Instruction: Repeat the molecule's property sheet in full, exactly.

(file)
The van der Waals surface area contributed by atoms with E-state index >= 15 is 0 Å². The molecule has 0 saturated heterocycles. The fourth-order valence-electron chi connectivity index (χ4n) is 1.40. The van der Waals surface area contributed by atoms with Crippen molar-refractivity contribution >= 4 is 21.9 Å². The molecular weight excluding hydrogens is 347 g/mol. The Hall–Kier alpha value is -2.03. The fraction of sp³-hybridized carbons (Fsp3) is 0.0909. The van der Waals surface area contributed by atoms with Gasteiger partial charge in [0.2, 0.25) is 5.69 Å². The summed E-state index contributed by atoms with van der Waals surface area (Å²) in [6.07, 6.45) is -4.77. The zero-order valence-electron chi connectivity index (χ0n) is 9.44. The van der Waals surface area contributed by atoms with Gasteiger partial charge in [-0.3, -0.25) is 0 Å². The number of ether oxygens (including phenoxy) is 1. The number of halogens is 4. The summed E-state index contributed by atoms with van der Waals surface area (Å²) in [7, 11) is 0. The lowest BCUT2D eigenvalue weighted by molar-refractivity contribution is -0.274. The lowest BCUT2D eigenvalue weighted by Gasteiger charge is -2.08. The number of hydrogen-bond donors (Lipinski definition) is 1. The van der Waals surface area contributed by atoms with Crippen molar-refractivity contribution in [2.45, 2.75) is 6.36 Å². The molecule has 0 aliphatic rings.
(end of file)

The van der Waals surface area contributed by atoms with E-state index >= 15 is 0 Å². The molecule has 0 saturated heterocycles. The fourth-order valence-electron chi connectivity index (χ4n) is 1.40. The van der Waals surface area contributed by atoms with Crippen molar-refractivity contribution >= 4 is 21.9 Å². The molecular weight excluding hydrogens is 347 g/mol. The Hall–Kier alpha value is -2.03. The fraction of sp³-hybridized carbons (Fsp3) is 0.0909. The van der Waals surface area contributed by atoms with Gasteiger partial charge in [0.2, 0.25) is 5.69 Å². The summed E-state index contributed by atoms with van der Waals surface area (Å²) in [6.07, 6.45) is -4.77. The zero-order valence-electron chi connectivity index (χ0n) is 9.44. The van der Waals surface area contributed by atoms with Gasteiger partial charge in [-0.3, -0.25) is 0 Å². The number of ether oxygens (including phenoxy) is 1. The number of halogens is 4. The summed E-state index contributed by atoms with van der Waals surface area (Å²) in [7, 11) is 0. The lowest BCUT2D eigenvalue weighted by molar-refractivity contribution is -0.274. The lowest BCUT2D eigenvalue weighted by Gasteiger charge is -2.08. The number of hydrogen-bond donors (Lipinski definition) is 1. The van der Waals surface area contributed by atoms with Crippen molar-refractivity contribution in [2.45, 2.75) is 6.36 Å². The molecule has 0 aliphatic rings.